One of my favorite authors is Neil Gaiman. Oddly enough, he’s not my favorite because of his work (sorry, but Anansi Boys and American Gods just didn’t do it for me) but because he embodies the sort of cool and hipness that is so cool that I’m just not worthy. I mean British, wears black, created Sandman, wrote a book with Terry Pratchett, friends with the late Douglas Adams, married to Amanda Palmer. Do I need to say more? The man is God as far as I can tell.

My point before I digress is that yes, Neil does have a natural zest for coolness, but he also works at it. Anyone who follows him knows he’s tapped into his fan base and they love him for it. He is a twitter/blog/name-your-social-media hero. He’s everywhere, blogging/tweeting all the time (how he gets any real writing time in is beyond me). He goes to this event and that event. He road trips with Amanda. He does some wacky shit and the more he does, the more the fans love him. Hell, I’m one of those fans.

To survive in this time of weird digital indie madness you have to be true to your vision and not only should you not be afraid to embrace who you are, but you have to actively put yourself out there. I don’t want to use words like brand, platform, niche, community because I think it’s all just a bunch of wanky terms that some marketing fanboy made up on the back of a cocktail napkin while out pulling one night. Don’t be afraid to broadcast your vision to your fans. You need them. They love you and you should love them back. In fact, love them like they were your children. They are the key to your success far more than your writing is.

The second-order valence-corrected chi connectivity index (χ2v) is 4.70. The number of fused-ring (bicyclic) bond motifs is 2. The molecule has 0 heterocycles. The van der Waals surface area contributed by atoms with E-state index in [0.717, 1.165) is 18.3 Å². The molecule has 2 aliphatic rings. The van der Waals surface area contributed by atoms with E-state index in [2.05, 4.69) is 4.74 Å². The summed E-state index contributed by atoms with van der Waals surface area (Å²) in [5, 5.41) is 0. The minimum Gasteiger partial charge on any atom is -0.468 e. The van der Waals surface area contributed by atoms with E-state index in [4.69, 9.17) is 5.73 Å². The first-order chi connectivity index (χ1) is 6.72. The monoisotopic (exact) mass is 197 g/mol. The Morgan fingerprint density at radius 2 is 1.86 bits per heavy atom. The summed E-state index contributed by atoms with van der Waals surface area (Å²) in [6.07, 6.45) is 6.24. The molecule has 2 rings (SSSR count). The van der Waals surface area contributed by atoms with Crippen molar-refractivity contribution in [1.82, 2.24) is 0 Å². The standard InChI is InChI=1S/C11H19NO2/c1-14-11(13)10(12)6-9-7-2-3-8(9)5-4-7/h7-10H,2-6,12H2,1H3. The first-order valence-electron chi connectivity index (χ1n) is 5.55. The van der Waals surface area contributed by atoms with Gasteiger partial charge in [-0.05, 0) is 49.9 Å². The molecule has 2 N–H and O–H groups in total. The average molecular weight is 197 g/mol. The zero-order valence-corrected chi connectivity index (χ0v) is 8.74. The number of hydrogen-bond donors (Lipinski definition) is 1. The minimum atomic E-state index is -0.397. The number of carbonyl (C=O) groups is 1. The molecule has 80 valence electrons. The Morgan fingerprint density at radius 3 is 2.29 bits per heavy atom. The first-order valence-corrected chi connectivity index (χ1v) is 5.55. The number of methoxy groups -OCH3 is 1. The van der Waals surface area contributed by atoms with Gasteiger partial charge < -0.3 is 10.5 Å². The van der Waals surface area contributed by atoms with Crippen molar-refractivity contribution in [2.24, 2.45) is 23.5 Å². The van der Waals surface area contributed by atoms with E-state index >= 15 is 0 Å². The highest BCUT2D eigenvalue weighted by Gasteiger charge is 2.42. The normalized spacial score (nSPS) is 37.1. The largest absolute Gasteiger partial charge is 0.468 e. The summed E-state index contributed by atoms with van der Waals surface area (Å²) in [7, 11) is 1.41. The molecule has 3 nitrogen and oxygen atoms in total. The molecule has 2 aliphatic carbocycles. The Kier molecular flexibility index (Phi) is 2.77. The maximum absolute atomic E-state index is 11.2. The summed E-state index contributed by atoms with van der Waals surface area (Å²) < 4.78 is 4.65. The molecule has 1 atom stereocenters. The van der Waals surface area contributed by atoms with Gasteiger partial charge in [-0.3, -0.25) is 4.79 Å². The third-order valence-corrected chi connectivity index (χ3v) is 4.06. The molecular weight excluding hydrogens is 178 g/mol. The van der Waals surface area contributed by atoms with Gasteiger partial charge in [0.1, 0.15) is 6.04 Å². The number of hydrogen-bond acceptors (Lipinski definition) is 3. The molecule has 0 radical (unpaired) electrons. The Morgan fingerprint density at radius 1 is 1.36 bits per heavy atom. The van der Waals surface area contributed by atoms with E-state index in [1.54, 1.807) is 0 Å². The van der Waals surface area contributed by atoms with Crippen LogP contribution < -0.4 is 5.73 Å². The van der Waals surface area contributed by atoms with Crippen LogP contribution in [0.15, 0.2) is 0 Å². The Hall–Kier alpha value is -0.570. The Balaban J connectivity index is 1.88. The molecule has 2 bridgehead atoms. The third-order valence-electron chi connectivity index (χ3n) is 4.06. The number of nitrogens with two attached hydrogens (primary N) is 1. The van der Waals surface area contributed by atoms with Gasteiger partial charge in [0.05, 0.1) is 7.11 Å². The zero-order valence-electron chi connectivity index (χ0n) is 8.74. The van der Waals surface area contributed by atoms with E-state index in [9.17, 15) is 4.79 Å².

This week I turned 40.

On Wednesday this week I turned 40. Yes, I have entered a new decade and yes, it’s still painful to say out loud. Wow. The big 4 – 0. I look back at my 30s and I think to myself, “Back then, forty seemed so far away. Like one of those cringe worthy moments that you knew would come like when your friend made it plainly obvious to everyone that she expected you to catch the bouquet at her wedding because she really felt that you need to find a man or at least get laid.”

Yeah, that kind of cringe worthy moment. But here I am and here it is. And yet I feel no different.

Well, mostly.